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An African-American medical student presented with a new dark band on her index finger for 1 year (Figure 199-1). The dark color and the lack of melanonychia in other fingers made this concerning. A biopsy of the nail matrix was performed, and the result showed a benign nevus.

FIGURE 199-1

Longitudinal melanonychia—a single dark band of nail pigment appearing in the matrix region and extended to the tip of the nail. This is concerning for melanoma. The widening of the band in the proximal nail shows that the melanocytic lesion in the matrix is growing. This young woman had a biopsy that showed a benign nevus. (Reproduced with permission from Richard P. Usatine, MD.)


Atypical pigmentation of the nail plate may result from many causes, such as melanin or hemosiderin within the nail plate, inflammatory changes, benign melanocytic hyperplasia, nevi, drugs, fungal infections, and endocrine disorders. It may also result from development of subungual melanoma. The challenge for the clinician is separating the malignant from the nonmalignant sources.

Longitudinal melanonychia (LM or melanonychia striata) is a pigmented band in the nail plate resulting from melanin deposition (Figures 199-1 and 199-2). This may result from activation or proliferation of nail matrix melanocytes. It may involve 1 or several digits, vary in color from light brown to black, vary in width (most range from 2 to 4 mm), and have sharp or blurred borders.

FIGURE 199-2

Close-up of longitudinal melanonychia in a single finger. Note that the color band is translucent with uniform color and width. (Reproduced with permission from E.J. Mayeaux, Jr., MD.)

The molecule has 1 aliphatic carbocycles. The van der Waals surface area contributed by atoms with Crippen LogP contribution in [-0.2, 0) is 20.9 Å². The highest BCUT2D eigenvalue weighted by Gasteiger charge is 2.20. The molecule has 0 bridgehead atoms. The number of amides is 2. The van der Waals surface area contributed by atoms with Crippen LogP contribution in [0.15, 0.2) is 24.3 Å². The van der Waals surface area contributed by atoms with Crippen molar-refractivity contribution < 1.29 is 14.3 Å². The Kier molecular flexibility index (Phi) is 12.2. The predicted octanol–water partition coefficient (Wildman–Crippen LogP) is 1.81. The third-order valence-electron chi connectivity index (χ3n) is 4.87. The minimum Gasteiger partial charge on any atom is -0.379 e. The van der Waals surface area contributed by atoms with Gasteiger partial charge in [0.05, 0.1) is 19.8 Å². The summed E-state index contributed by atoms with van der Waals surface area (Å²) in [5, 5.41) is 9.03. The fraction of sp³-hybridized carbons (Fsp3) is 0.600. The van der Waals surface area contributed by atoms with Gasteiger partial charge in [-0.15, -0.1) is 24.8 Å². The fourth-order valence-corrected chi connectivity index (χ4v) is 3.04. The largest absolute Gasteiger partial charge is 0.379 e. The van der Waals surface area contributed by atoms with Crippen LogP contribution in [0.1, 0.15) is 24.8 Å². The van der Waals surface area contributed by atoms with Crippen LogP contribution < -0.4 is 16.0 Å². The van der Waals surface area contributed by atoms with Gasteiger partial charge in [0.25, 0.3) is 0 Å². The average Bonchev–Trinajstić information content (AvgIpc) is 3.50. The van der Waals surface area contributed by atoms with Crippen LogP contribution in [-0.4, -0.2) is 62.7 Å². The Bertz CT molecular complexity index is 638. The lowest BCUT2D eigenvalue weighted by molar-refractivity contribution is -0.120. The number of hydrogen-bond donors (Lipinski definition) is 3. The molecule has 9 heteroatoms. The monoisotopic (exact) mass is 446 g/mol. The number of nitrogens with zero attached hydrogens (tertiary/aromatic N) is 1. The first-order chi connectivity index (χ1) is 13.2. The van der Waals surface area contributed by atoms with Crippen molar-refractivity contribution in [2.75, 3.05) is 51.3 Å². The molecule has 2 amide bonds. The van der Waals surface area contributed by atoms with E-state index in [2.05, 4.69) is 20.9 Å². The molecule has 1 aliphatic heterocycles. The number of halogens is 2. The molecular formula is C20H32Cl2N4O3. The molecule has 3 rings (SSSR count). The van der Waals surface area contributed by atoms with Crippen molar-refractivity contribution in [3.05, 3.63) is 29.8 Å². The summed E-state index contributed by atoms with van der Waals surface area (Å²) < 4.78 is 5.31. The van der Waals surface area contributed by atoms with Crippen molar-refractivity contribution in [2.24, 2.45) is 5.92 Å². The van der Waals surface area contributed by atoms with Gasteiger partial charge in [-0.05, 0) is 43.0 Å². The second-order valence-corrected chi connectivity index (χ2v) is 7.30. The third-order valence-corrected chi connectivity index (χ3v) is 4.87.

• Benign LM is more common in more darkly pigmented persons. It occurs in 77% of African Americans older than age 20 years and in almost 100% of those older than age 50 years.1,2 It also occurs in 10% to 20% of persons of Japanese descent. LM is common in Hispanic and other dark-skinned groups. LM is unusual in whites, occurring in only approximately 1% of the population.1

  • Melanoma is the seventh most common cause of cancer in patients in the United States. Subungual melanoma is a relatively rare tumor with reported incidences between 0.7% and 3.5% of all melanoma cases in the general population.3

  • Subungual melanoma arises on the hand in 45% to 60% of cases, and most of those occur in the thumb (Figures 199-5, 199-6, 199-7).4 On the foot, subungual melanoma usually occurs in the great toe.5 The median age at which subungual melanoma is usually diagnosed is in the sixth and seventh decades. It appears with equal frequency in ...

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